And then came the disaster known as IX, aka Writ of Fate (the working title, but not actually used for the release). The game was released in an unfinished state with many bugs and quite a bit of missing content, and the story was not well tied into the overall mythology of the earlier games. Combined with poor sales of its other games, this would mark the end of 3DO, which closed its doors in 2003.

The Might and Magic license was sold to Ubisoft, who abandoned the RPG series and the original setting, but continued to release games in the Heroes of Might and Magic series (which they eventually re-titled Might & Magic Heroes). At least, until 2013, when Might & Magic X: Legacy was announced.

This game was released to mixed reviews, but was generally solid in terms of gameplay, although the annoyance of Uplay rankled quite a bit. It borrowed many elements from the prior games in the series, and in many ways was a love letter to the games of old, even if it did have some performance issues. Unfortunately, Ubisoft proved they had no real faith in the game by pulling funding and support soon after release, leaving it with a single DLC and little hope of further bug-fixes.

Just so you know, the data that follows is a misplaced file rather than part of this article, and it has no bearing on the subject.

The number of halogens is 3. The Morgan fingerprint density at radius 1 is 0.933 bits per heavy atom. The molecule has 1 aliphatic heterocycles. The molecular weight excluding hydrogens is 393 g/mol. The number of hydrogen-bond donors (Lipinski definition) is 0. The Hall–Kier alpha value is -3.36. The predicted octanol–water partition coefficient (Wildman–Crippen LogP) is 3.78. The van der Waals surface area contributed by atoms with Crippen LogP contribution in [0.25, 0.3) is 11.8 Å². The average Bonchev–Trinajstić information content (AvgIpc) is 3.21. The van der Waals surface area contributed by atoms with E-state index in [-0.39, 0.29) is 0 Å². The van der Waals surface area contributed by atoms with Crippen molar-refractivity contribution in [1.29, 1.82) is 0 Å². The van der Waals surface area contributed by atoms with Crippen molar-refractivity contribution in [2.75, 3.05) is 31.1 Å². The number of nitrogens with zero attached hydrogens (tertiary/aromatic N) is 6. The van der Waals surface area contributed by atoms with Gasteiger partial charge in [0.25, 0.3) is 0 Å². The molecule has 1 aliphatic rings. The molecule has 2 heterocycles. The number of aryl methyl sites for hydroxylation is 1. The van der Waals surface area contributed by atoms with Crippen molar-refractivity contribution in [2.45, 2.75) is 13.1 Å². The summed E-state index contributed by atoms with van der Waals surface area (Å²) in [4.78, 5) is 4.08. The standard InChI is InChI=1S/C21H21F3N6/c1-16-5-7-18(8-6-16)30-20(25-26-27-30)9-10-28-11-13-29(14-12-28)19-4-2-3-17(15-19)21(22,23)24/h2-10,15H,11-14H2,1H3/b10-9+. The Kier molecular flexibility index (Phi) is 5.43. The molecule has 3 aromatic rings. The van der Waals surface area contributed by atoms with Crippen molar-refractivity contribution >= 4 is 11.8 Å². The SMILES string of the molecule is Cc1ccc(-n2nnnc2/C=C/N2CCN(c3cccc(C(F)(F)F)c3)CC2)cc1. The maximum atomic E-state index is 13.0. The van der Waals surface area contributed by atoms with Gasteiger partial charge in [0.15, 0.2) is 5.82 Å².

I sincerely doubt we will get another game in the series, as much as I would want one. (At least, unless Ubisoft sells the rights - ha, almost no one sells rights unless bankruptcy looms). Still, it was a very influential set of RPGs, and I would love to see more like them.

Catch you on the flip side Darkside of Xeen. (Yes, I brought that back, just this once.)

Monday, September 19, 2016

Looking back: Might and Magic, part 1

One of the classic RPG series. And one of my favorites back in the day. Worth talking about, isn't it?

Might and Magic was the brainchild of Jon Van Caneghem. He created the company New World Computing in 1983,  and the first game in this series came about three years later. It and its sequel...well, to be honest, they were bad, like many games of the time. The control schemes were just too obtuse, in the days before mouse controls and better keyboard setups like WASD came into being.

The third game was where the series finally hit its stride. While the graphics were still crude - a trait all of the games in the series shared to some degree - the use of mouse-based gameplay finally made it worthwhile.